Year of Publication
Master of Science (MS)
Agriculture, Food and Environment
Dr. Kenny Burdine
The thesis presented consists of two essays that analyze input substitution and decision making in crop and livestock production systems. The first essay consists of a whole-farm analysis that sought to optimize feed mixes and enterprise combinations for an organic dairy operation in the Southeastern United States. This was accomplished through mathematical programming where whole-farm net returns were maximized, and total feed costs were minimized simultaneously for four milk production level cases. Additionally, the sensitivity of the system and break-even milk price were explored. Results suggest substitutability in ration components where an increase in supplemental feeds is justified by additional milk output and sales. The second essay utilizes econometric methods and hedonic modeling to explore factors that drive the price of row crop planters on the used machinery market. Factors relating to make, age, condition, planter specifications, sale type, spatial aspects, seasonality, and year of the sale were analyzed. Results suggest non-linear relationships for row number and age relative to price and interactions between variables make and age that imply varying depreciation depending on the manufacturer. An additional break-even analysis relating to pasture yields and planter purchase price was conducted to explore these primary concepts in further detail.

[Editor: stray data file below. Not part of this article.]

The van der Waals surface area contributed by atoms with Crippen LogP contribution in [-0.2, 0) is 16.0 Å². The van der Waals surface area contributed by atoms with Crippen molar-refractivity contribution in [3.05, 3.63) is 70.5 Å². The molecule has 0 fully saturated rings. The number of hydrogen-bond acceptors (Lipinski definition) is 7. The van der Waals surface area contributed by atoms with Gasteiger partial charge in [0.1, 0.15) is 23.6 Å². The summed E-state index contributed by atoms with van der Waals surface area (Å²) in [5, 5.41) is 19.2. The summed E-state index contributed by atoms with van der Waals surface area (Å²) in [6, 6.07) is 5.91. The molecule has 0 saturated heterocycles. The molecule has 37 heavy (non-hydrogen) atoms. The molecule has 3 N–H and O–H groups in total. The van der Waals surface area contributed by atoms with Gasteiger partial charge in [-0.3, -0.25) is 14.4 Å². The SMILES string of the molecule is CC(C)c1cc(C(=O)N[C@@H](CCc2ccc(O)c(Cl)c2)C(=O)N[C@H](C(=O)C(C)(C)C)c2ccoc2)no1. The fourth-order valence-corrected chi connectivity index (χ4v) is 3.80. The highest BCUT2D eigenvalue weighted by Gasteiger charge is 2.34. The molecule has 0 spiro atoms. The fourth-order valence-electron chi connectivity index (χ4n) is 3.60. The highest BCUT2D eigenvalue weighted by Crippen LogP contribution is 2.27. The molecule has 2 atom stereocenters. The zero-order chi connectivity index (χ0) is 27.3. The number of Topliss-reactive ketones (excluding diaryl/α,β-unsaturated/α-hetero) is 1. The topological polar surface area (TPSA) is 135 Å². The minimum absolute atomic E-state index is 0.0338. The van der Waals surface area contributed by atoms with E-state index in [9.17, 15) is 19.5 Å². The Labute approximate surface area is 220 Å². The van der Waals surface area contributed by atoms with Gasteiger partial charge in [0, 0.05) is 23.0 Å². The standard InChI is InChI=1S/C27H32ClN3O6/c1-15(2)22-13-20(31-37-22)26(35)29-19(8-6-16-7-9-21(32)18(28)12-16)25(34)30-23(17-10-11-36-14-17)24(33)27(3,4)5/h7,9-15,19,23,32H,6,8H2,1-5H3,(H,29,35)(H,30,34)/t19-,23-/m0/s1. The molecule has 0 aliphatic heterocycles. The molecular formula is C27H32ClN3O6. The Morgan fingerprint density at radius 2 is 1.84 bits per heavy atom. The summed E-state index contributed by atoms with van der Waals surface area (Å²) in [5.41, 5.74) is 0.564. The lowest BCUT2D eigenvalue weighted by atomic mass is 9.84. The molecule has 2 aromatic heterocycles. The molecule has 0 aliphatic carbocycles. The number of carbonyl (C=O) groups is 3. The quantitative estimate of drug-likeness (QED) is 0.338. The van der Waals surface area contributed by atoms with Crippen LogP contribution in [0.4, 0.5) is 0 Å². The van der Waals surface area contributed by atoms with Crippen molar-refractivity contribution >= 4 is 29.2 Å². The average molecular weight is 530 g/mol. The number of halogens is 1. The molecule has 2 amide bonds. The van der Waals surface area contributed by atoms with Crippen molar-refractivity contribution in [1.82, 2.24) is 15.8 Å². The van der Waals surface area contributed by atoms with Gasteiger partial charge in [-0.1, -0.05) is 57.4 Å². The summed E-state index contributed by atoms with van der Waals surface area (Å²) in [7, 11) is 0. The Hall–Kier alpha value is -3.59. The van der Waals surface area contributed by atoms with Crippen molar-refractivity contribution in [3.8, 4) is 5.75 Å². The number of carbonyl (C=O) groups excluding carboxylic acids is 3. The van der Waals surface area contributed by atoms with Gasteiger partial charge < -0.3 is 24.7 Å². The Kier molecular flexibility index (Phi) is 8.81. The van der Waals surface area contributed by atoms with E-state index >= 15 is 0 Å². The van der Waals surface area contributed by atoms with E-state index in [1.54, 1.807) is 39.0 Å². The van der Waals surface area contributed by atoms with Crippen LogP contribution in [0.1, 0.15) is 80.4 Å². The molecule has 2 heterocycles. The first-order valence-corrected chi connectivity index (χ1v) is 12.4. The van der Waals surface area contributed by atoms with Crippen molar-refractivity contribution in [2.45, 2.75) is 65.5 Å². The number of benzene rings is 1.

Digital Object Identifier (DOI)
U.S. Department of Agriculture. Develop Science-based Recommendations to Efficiently Manage Forages, Herd Health, and Productivity on Organic Dairies in the Southeastern US. NIFA-OREI Grant 2015-51300-24140.
Allison, John T. Jr., "TWO ESSAYS ON INPUT SUBSTITUTION AND OPTIMAL DECISION MAKING IN CROP AND LIVESTOCK PRODUCTION SYSTEMS" (2019). Theses and Dissertations--Agricultural Economics. 80.